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September 16, 2019 | Rome, Italy

Faux catfish

By | 2018-03-21T18:56:15+02:00 July 15th, 2013|"Suzanne's Taste"|
More than half of all catfish species live in the waters of the Americas, so you'll have to fake it.
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s a child, summertime meant lazy days and lightening bugs squished on the front of a white t-shirt that glowed in the dark and was way too easy to spot in an evening game of hide-and-seek. Summertime was afternoon iced tea (for adults and kids alike), corn on the cob, barbeques with neighbors and family, and cold, cold watermelon in lovely thin slices that you held in both hands and ate as if it were a smile — after which came watermelon seed-spitting contests with the crickets buzzing. When the sun was too hot to play under, summertime meant a cool rest with a good book in hand.

But the best times came when we were taken to the local catfish restaurant (or, in Galveston, shrimp and lobster and crab restaurants — all very plentiful in those days). Out came platters of crispy catfish, hash browned potatoes, and large green salads or cold slaw. The tables were crowded with lovers of that homely-bottom-of-the-lake scavenger that’s not easily found, alas, outside the Atlantic and Pacific.

But there’s hope. European fish markets offer filets of sea bass, black or white cod, and salmon, each of which can work well as a substitute on a memory lane menu.

Fish and chips in any form are among my favorites. Smooth rich batter made with beer and a little yeast or bicarbonate of soda makes the crust of the fish turn light and crunchy. You can then douse it with good malt vinegar or a generous squeeze of lemon — or lime, for a change. The truly decadent use tartar sauce.

For starters, let the batter sit for a while — this is useful but not imperative. Then, in a bowl large enough to house both batter and fish, mix and stir 6 ounces flour and 8 ounces of beer with a pinch of salt, adding a teaspoon of bicarbonate of soda (or a generous pinch of dry yeast) and a dash of malt vinegar (or a few drops of lemon juice).

Mix it well and set aside. Cut the fish filets into manageable pieces (especially if you like to eat with your fingers, as I did as a kid) and let them bathe a little in the batter. If you want, you can dust the filets with flour before their batter bath. This will help it stay nicely glued to the fish.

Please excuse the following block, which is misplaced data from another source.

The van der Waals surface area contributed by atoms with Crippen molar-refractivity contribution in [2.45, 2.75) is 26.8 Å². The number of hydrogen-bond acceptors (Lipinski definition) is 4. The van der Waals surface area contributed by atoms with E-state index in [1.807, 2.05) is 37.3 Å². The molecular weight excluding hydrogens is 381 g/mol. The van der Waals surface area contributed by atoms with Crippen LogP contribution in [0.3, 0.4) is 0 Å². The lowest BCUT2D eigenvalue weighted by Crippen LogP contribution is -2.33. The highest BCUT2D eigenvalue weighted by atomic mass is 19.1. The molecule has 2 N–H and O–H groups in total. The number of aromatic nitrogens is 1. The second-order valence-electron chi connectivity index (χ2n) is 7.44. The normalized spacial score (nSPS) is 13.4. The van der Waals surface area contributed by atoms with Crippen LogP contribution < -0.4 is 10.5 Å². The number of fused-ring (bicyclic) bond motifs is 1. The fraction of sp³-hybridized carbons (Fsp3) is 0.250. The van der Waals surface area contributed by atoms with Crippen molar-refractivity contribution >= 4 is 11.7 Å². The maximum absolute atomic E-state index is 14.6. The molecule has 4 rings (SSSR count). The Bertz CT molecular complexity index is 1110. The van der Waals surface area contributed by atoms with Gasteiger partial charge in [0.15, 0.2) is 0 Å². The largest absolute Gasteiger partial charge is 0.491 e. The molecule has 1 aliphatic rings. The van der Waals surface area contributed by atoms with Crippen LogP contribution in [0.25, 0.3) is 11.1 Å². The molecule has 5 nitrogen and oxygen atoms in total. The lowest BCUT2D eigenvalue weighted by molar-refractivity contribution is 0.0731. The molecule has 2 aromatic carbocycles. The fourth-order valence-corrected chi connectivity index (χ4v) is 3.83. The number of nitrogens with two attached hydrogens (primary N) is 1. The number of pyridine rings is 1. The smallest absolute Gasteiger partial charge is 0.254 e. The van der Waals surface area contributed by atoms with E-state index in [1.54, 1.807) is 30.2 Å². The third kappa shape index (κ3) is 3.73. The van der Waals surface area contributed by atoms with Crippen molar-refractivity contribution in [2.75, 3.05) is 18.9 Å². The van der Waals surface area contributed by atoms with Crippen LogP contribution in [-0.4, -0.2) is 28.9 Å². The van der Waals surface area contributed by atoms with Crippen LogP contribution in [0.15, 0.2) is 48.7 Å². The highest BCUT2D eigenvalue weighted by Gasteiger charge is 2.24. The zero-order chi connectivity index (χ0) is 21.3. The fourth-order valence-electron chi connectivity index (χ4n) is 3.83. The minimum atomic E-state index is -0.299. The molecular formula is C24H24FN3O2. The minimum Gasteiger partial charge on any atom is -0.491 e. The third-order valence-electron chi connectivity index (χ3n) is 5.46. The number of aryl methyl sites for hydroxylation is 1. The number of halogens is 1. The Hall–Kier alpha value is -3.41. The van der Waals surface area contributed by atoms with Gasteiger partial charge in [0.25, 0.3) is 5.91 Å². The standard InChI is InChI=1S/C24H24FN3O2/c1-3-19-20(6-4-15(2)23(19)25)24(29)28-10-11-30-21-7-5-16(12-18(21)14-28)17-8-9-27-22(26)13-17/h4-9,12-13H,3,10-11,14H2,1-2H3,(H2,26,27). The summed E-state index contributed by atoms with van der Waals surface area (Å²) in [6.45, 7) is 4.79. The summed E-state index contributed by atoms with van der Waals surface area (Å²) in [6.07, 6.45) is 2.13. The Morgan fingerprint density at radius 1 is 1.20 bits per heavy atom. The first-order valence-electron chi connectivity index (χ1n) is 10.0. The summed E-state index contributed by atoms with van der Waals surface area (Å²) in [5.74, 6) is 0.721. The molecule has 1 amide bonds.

In a large frying pan, heat about 1/4-inch of extra virgin olive oil (or lighter sunflower oil) and when the surface of the oil starts moving a bit, drop in the filets, browning first on one side and then the other. If the filets are too thick, you’ll have to lower the flame and cover the fish. They’ll cook through in a couple of minutes.

Drain the filets on absorbent paper until all are ready, and then serve with French fries or potatoes cut in small dice and sautéed in olive oil. You can always add a nice, big green salad to lighten up the meal, and if you’re in the south, make up a batch of fresh peach ice cream as a cooling dessert.

In a food processor or blender bowl, put six ripe peaches (cut into dice), 6-to-8 tablespoons of sugar, a dash of vanilla, and a pint of cream. Blend well and freeze.

For a simple tartar sauce, use commercial mayonnaise (about 6 tablespoons), 2 tablespoons of capers, 1/2 a small sweet onion, chopped fine, a pinch of cayenne, a squeeze of lemon, and a healthy spoon of horse radish.

Mix well and serve with your faux catfish, and, later on, pretend you’re spending another sultry summer evening, swinging gently in a hammock and catching a few childhood memories as they float by.

About the Author:

Suzanne Dunaway
Suzanne Dunaway, a longtime major magazine writer and artist, is the author and illustrator of "Rome, At Home, The Spirit of La Cucina Romana in Your Own Kitchen" (Broadway Books) and "No Need To Knead, Handmade Italian Breads in 90 Minutes" (Hyperion). She taught cooking for 15 years privately and at cooking schools in Los Angeles, and now maintains a personal website and a blog. She divides her time between southern France and Italy.

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